Wednesday, April 21, 2010

How Bihar Overcame The Jungle Raj

We know that growth rates should be taken with a big grain of salt. Still, when an Indian state like Bihar -- not exactly the poster child for economic development -- clips an average growth rate of 11% over the past years 5 years it is worth finding out how they did it.

Turns out they changed little things and that had a huge impact. By the way, 11% that's two-and-a-half times our growth rate since July 2005.


akagugo said...

Ayo papa-oh...! Mo larme couler quand mo'nn lire sa:

- The order went down to the lowliest constable — the law was to be enforced, and criminals would be punished, no matter their political connections.

- Powerful men were arrested, many of them sitting members of Parliament and the state assembly. They were convicted quickly in fast-track courts.

- More than 2.5 million school-age children were not attending classes; by 2010 that number was reduced to fewer than 800,000.

- Clinics that had been seeing 30 patients a month because they had no medicine or doctors were staffed up and restocked. By 2006, the patient load had increased tenfold.

- Before, projects costing little more than $50,000 required cabinet-level approval, and piled up on the desks of senior officials as the fiscal year ticked away. Mr. Kumar raised that limit to $4.4 million, and billions of dollars in infrastructure have been built.

And the results:
Reaching the village of Pawna from the district capital, Ara, once took more than two hours, but today it is a 30-minute drive. Solar lights illuminate narrow lanes. The street market that used to shut promptly at sundown because of bandits now bustles late into the evening. The village has a new police station, more schools and new water pumps.

Mais dire moi enn coute, c'est pas enn miracle ça - l'article-la inn bien summarise: "Bihar is a textbook case of how leadership determines development"

Tant ki dans Dodoland:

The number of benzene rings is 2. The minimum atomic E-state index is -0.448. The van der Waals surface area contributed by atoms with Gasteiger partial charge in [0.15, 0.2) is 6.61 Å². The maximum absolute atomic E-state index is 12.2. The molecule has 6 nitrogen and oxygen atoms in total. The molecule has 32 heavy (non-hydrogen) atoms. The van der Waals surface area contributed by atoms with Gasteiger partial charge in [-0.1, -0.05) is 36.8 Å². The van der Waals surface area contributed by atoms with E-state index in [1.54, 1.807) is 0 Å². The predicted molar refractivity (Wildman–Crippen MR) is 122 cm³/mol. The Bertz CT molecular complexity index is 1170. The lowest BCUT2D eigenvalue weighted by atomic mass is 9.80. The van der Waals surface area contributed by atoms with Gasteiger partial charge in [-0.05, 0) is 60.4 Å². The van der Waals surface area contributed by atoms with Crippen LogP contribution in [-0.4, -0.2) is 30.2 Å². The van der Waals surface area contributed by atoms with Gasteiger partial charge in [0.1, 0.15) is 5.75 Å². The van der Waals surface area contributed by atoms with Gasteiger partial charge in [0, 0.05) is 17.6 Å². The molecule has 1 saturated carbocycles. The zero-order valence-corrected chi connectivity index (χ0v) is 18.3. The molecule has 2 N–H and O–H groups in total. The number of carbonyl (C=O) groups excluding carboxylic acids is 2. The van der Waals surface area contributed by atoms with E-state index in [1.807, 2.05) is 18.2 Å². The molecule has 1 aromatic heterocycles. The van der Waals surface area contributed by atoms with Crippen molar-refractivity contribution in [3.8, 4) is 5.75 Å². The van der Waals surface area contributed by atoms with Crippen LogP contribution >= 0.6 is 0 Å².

- la-police hésiter/pas fouti donne enn simple contravention enn propriétaire Aston Martin / Porsche / Jeep / Jaguar / Mercedes / Bé-èm
- la-police mem pe park lors double la-ligne jaune
- Propriétaire enn valise (ki ti contenir la-drog et passeport propriétaire-la) gagne permission quitte pays aller et ministre sous soupçon de "facilitating" selling of state land continuer reste en poste
- Laisse bann lekol ZEP proliferer sans address real poverty issues
- Continuer laisse bann Jeetah-type administration of hospitals
- Continuer laisse fonctionnaire comptable administrer bann infrastructure projects et guette tout promoteur unsollicited bids couma dire bann requins gourmands la-mine dipain

abé nou pou continuer ress guetter mem couma bann l'ekonomie sans ressources naturelles (e.g., Singapore, our ultimate fantasy) pe continuer prosperer...

Kozémotandé said...

We should not forget that the majority of indian immigrants came from Bihar. Bihar has long been le parent pauvre of development in India. It seems the wheel has now turned. Mauritians should take a particular interest in what is happening there and reflect on the way forward for our country. If Bihar can, Mauritius can. YES WE CAN. We need our own Nitish Kumar. Where is he?

akagugo said...

Where is he? Or where are they? I believe that we may have had many Nitsh Kumar's in Mauritius. The way some people speak about Harish Boodhoo, it seems that they like him at the same level that others dislike him. Probably because HBoodhoo has blew all his chances by making critical tactical errors in the past. What about Guy Ollivry, whose party had as motto "L'élite, d'où qu'elle vient": was he as good as his motto? These politicians were active when I was not even born, so, could someone tell more about them?

Anonymous said...

You forgot to mention two other feats of Bihar: rampant corruption and lawlessness. Does this ring a bell with mauritians?

ConversationLimited said...

It just shows to us that if someone really truely wants to work for the country then that country will prosper!

They were all simple directives from Mr Nitish Kumar, not something that would need the intellectual capacity of a rocket scientist and a lot of foreign advisors!

Like all big task at hand, he just started with simple things and reaped the reward. In Paradise island, we always aim big but never achieve anything.

On another note, I heard an interview/debate between two opponents from No 3, I think Aadil and Shakeel. Im not to sure of the name. Anyway, Shakeel kept mentioning that it takes very long for projects in Mauritius to takes off; i.e from the conception stage to the construction stage, justifying why so many projects were starting just before the elections.

It struck me as ridiculous, as why no one in the government never thought of really streamlining this process so that projects do no get delayed! I think we can take a few leaves off Mr Nitish Kumar book. Why not appoint him as the advisor to the new PM :P

Sanjay Jagatsingh said...

@akagugo: ena de kwa pu larme kuler la. To bien okuran pu kiken ki pa ti enkor ne.

@kozemotande: Yeah, you don't get a better wake-up call than this!

@ConversationLimited: Couldn't agree more: things improve if you roll up your sleeves. Shakeel is morphing into another Cader. Ramgoolam should indeed talk to Nitish Kumar.